Results from different labs can vary in how they are presented. Units of measure may differ, graphic elements may be included, and even corrective recommendations may be offered, but all accredited labs using common methods should provide reasonably similar numeric results.
 
It is important to recognize that the interpretation of the results (the pretty part of the report) may or may not take your local crops, soils, and conditions into account. While easy to look at, bar graphs may be misleading. Use the values from the tables below to interpret your results, so you will have a more regionally accurate indication of your crop’s status. Macronutrients are expressed in percentage (%) and micronutrients in parts per million (ppm).
 
Adapted from, Plant Tissue Analysis and Interpretation for Vegetable Crops in Florida. HS964. https://edis.ifas.ufl.edu/pdffiles/EP/EP08100.pdf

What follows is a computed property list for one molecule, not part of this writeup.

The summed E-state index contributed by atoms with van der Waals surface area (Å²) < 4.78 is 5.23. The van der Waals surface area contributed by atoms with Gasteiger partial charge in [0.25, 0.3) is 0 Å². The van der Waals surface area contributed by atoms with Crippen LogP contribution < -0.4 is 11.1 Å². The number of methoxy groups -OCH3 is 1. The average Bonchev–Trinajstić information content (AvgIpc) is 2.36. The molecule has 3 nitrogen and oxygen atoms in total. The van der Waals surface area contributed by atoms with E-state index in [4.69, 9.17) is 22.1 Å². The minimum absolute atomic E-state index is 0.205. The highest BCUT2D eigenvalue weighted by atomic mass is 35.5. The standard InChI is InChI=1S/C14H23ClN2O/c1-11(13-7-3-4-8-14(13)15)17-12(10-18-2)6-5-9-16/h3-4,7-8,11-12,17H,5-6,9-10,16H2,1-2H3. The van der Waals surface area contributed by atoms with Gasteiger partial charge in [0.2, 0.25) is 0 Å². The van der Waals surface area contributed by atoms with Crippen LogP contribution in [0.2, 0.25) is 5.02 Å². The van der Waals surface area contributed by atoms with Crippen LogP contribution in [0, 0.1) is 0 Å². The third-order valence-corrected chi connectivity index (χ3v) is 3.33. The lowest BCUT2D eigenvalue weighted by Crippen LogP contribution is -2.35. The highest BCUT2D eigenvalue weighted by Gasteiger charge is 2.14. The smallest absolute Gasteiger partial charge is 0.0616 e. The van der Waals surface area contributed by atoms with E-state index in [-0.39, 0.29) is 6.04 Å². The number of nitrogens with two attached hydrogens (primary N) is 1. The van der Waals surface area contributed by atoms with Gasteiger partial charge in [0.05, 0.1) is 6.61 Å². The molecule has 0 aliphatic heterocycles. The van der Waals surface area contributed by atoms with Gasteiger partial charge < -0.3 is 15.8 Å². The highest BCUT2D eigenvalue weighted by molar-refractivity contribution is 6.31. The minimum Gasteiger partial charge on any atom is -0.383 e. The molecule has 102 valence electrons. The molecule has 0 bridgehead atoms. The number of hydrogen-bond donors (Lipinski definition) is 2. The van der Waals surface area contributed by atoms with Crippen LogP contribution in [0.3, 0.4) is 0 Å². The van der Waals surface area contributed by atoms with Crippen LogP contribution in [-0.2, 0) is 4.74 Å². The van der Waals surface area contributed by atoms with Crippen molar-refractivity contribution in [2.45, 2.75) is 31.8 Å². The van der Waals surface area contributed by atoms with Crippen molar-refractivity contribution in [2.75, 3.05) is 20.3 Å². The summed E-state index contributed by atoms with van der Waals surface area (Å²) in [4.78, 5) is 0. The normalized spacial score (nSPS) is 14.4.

Adapted from, Plant Tissue Analysis and Interpretation for Vegetable Crops in Florida. HS964.
 
Giving rye strips proper recognition
 
We have been using rye as a windbreak in watermelon fields for years in the Suwannee Valley. This spring they were put to the test, did their job, and now have been put to rest. Tyler Pittman and Bob Hochmuth were in a conversation recently about the hidden merits of rye in our watermelon production system. Here are the points in honor of the role rye plays in our system.
 
Rye, when established early, can serve as a windbreak, and protects the young crop from high winds in March and April.
 
Rye Strips Used As Wind Break in Watermelons
Rye strips used as a wind break in watermelons. Photo by Bob Hochmuth, UF/IFAS